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"Mac OS X is like living in a farmhouse in the country with no locks, and Windows is living in a house with bars on the windows in the bad part of town."

The battle between Microsoft and Apple in the computing market has raged on for decades. While Microsoft has a commanding lead in the operating system market with Windows, Apple isn't exactly backing down with OS X -- in fact, the Cupertino-based company continues to grab market share and a large portion of the $1,000+ computing market.

When Windows and OS X users get into arguments on the web, Windows users often point to OS X's tiny market share while OS X users point to how vulnerable Windows operating systems have been in the past to exploits. However, according to security guru Charlie Miller, OS X users should subscribe to the idea that "people in glass houses shouldn't throw stones".

Miller claims to have found no less than 20 zero-day exploits within OS X. Miller will present the exploits at CanSecWest next week in Vancouver, British Columbia.

Miller told Heise Security, "Mac OS X is like living in a farmhouse in the country with no locks, and Windows is living in a house with bars on the windows in the bad part of town."

"They sell lots of computers and nobody [shies away from] Apple computers because of a perceived lack of security," Miller added. "So in their minds, they don't have a security problem until it affects their bottom line, which hasn't been the case, yet"

OS X has made the news plenty of times over the past year for security holes. Last June, Apple finally fixed a Java exploit which went unpatched for nearly a year. In late August, Apple shipped Snow Leopard with a version of Flash that was susceptible to outside attacks.

Miller also took Apple to task last year saying that security protections in OS X weren't quite up to par with Windows 7. He noted, "It's harder to write exploits for Windows than the Mac, but all you see are Windows exploits. That's because if [the hacker] can hit 90% of the machines out there, that's all he's gonna do. It's not worth him nearly doubling his work just to get that last 10%."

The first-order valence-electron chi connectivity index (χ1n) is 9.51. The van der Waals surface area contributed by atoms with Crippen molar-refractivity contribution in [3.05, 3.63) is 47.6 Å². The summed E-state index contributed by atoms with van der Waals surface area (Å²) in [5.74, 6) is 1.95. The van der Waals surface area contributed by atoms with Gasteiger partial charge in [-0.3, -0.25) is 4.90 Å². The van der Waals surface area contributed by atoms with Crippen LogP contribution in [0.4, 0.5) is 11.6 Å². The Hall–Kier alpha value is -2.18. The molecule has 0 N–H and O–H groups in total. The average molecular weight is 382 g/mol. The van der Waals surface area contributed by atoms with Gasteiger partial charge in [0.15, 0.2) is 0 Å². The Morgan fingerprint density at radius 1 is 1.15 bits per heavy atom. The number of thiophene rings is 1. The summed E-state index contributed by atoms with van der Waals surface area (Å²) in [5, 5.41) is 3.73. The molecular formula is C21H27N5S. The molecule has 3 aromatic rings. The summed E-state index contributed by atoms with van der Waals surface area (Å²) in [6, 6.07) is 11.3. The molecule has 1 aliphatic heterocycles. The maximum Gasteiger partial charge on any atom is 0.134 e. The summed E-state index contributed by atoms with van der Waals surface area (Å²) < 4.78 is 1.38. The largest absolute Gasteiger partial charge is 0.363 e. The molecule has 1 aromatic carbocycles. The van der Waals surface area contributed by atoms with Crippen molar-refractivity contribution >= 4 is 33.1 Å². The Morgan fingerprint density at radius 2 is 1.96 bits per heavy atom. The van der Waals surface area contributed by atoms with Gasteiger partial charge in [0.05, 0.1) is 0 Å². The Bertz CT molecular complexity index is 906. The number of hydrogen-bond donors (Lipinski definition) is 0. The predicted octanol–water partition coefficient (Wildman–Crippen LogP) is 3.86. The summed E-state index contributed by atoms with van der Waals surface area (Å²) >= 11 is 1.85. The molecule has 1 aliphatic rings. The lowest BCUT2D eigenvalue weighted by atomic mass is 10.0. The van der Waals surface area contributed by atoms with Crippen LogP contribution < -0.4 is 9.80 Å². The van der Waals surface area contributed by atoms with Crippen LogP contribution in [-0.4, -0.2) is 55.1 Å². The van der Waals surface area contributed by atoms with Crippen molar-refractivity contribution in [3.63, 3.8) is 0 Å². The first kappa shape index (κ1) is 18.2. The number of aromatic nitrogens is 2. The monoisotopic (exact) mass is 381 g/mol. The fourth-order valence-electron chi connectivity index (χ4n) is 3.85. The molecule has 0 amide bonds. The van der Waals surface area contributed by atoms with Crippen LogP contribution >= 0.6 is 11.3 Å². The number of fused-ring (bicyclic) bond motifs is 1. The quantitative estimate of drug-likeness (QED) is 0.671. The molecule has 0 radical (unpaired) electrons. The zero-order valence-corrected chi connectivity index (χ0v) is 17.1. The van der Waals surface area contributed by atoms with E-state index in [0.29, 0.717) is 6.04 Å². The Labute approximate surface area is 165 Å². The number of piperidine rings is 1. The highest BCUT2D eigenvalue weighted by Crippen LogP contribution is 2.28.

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RE: Reader1!!!
By retrospooty on 3/19/2010 3:36:36 PM , Rating: 2
I was not trying to invalidate you, just stating that Apple's PC's are not as profitable as you might think. When it was just PC's they nearly went out of business altogether.

Revenue is not profit. Revenue is simply money taken in. It doesn't count materials, labor , logistics, warranty, support, or R&D.

RE: Reader1!!!
By someguy123 on 3/19/2010 7:40:46 PM , Rating: 2
I wouldn't say they spend too large of an amount on R&D considering they basically just incrementally update their OS every so often with slight tweaks and their platform is closed. The low market share also allows them to get away with having vulnerabilities without having to put extra resources into fixing them quickly, if at all.

Their handhelds are clearly more profitable, but their PC profit is probably high especially considering their obscene premium in price. Apple nearly went out of business back then because their older designs didn't manage to attract the hipster crowd as well as they do now, and because they didn't have the ipod to spread brand recognition.

RE: Reader1!!!
By Focher on 3/20/2010 6:27:30 AM , Rating: 2
The margin on Macs is quite high. There are plenty of analysts that do cost breakdowns of every Apple product, and the Mac line holds its own in margin compared to Apple's other products.

RE: Reader1!!!
By SPOOFE on 3/20/2010 4:19:48 PM , Rating: 2
When it was just PC's they nearly went out of business altogether.

Oh, come on. Your comment is technically true but not very descriptive of the situation; Apple managed their turnaround (the return of Jobs, his "$1 a year" token salary, etc.) just based on their computers and a hefty repolishing of the company image. The iPod/iTunes dominance came after their fortunes were already rebounding.

"You can bet that Sony built a long-term business plan about being successful in Japan and that business plan is crumbling." -- Peter Moore, 24 hours before his Microsoft resignation

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